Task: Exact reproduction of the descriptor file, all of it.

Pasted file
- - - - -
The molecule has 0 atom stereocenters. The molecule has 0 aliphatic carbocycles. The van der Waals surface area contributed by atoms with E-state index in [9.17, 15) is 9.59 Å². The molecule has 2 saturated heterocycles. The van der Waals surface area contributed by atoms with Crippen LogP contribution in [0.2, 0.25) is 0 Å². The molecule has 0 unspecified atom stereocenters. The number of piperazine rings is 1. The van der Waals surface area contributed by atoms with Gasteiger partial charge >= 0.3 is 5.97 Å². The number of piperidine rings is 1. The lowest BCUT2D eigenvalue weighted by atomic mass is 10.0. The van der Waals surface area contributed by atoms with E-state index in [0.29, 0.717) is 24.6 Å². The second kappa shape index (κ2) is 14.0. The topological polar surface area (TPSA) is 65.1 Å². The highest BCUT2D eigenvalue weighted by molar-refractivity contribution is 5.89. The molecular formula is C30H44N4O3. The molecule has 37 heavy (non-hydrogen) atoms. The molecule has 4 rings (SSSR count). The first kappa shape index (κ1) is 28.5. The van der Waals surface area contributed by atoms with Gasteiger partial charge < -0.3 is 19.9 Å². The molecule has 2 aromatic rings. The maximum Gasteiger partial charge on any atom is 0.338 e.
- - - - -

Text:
The molecule has 0 atom stereocenters. The molecule has 0 aliphatic carbocycles. The van der Waals surface area contributed by atoms with E-state index in [9.17, 15) is 9.59 Å². The molecule has 2 saturated heterocycles. The van der Waals surface area contributed by atoms with Crippen LogP contribution in [0.2, 0.25) is 0 Å². The molecule has 0 unspecified atom stereocenters. The number of piperazine rings is 1. The van der Waals surface area contributed by atoms with Gasteiger partial charge >= 0.3 is 5.97 Å². The number of piperidine rings is 1. The lowest BCUT2D eigenvalue weighted by atomic mass is 10.0. The van der Waals surface area contributed by atoms with E-state index in [0.29, 0.717) is 24.6 Å². The second kappa shape index (κ2) is 14.0. The topological polar surface area (TPSA) is 65.1 Å². The highest BCUT2D eigenvalue weighted by molar-refractivity contribution is 5.89. The molecular formula is C30H44N4O3. The molecule has 37 heavy (non-hydrogen) atoms. The molecule has 4 rings (SSSR count). The first kappa shape index (κ1) is 28.5. The van der Waals surface area contributed by atoms with Gasteiger partial charge < -0.3 is 19.9 Å². The molecule has 2 aromatic rings. The maximum Gasteiger partial charge on any atom is 0.338 e.